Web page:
[OT] HyperCard and the Interactive Web
bdrunrev at gmail.com
Wed Feb 15 09:35:48 CST 2012
Alas, I think it is not a new phenomenon.
I am not young enough to know everything.
-- Oscar Wilde
Whenever I walk into a large library, I feel a sense of awe in the
physical presence of so much that I do not know, and will never know.
Being able to click between Facebook, Google and Wikipedia is unlikely
to instill a sense of the vastness of knowledge and the limited
lifespan we have. Reading about advanced ancient civilizations also
makes me wonder at how much we have lost in terms of knowledge.
The internet is great as an instant encyclopaedia (even given the
partiality of much of the information). What it lacks is depth and a
scale by which to realise one's ignorance. Getting an overview of a
subject on the internet, then going to a real library to read around
it makes me appreciate the physical library even more.
But I'm not knocking the digitisation of information - I would hate to
have to physically search through a stack of old copies of the New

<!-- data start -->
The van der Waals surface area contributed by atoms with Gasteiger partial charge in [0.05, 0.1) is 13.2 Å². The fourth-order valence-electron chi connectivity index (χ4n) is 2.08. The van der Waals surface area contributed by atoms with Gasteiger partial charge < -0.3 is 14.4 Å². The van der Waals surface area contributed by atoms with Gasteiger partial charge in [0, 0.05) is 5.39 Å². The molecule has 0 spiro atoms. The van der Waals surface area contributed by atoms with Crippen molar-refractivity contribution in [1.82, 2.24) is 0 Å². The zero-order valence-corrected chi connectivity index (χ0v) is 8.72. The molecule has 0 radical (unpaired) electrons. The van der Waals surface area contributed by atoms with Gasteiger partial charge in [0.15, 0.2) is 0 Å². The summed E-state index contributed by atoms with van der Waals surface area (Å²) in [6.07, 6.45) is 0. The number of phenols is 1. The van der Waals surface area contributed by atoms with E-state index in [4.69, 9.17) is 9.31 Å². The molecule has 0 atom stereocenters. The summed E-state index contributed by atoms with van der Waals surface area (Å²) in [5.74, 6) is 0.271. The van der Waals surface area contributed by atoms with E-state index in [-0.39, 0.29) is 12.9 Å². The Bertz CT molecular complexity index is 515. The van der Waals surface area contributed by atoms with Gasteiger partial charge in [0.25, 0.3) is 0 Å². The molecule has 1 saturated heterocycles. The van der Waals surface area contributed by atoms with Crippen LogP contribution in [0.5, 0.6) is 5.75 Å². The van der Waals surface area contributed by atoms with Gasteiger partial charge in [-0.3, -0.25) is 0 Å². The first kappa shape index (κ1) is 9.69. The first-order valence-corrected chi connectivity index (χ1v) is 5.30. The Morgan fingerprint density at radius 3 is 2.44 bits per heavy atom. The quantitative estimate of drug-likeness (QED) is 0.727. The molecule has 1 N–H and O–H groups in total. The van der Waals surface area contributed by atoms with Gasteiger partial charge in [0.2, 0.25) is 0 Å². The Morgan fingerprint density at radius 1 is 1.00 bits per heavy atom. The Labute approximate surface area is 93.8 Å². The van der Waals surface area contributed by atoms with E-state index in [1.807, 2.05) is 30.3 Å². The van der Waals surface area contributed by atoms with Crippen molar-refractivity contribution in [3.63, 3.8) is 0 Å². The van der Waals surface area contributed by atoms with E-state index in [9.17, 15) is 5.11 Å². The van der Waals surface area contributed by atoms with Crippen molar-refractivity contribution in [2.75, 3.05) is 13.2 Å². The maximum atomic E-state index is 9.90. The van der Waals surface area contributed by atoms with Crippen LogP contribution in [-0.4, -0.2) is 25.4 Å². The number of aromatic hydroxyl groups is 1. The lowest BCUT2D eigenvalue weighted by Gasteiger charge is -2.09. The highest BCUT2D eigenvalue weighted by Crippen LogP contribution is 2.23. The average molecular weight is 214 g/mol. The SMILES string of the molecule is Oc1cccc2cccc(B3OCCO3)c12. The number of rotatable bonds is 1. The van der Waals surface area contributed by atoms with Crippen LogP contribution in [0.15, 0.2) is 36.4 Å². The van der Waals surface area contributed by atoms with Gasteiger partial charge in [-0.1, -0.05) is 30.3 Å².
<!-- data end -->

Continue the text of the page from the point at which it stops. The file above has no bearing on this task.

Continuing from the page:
York Times going back through the last century.
There are some obscure books printed in India in the 1930s that I want
to look up soon. I've found physical copies, but I have no hope they
will ever be digitised. And that makes me wonder about what knowledge
we will lose about our own past.
On Tue, Feb 14, 2012 at 8:44 PM, Bob Sneidar <bobs at twft.com> wrote:
> It is frightening to think that so many "kids" grow up to be adults and NEVER form the thought, "Maybe I don't know all about...". What positions do they eventually come to hold where doing the wrong thing means damage, pain and suffering and even death to themselves or others?
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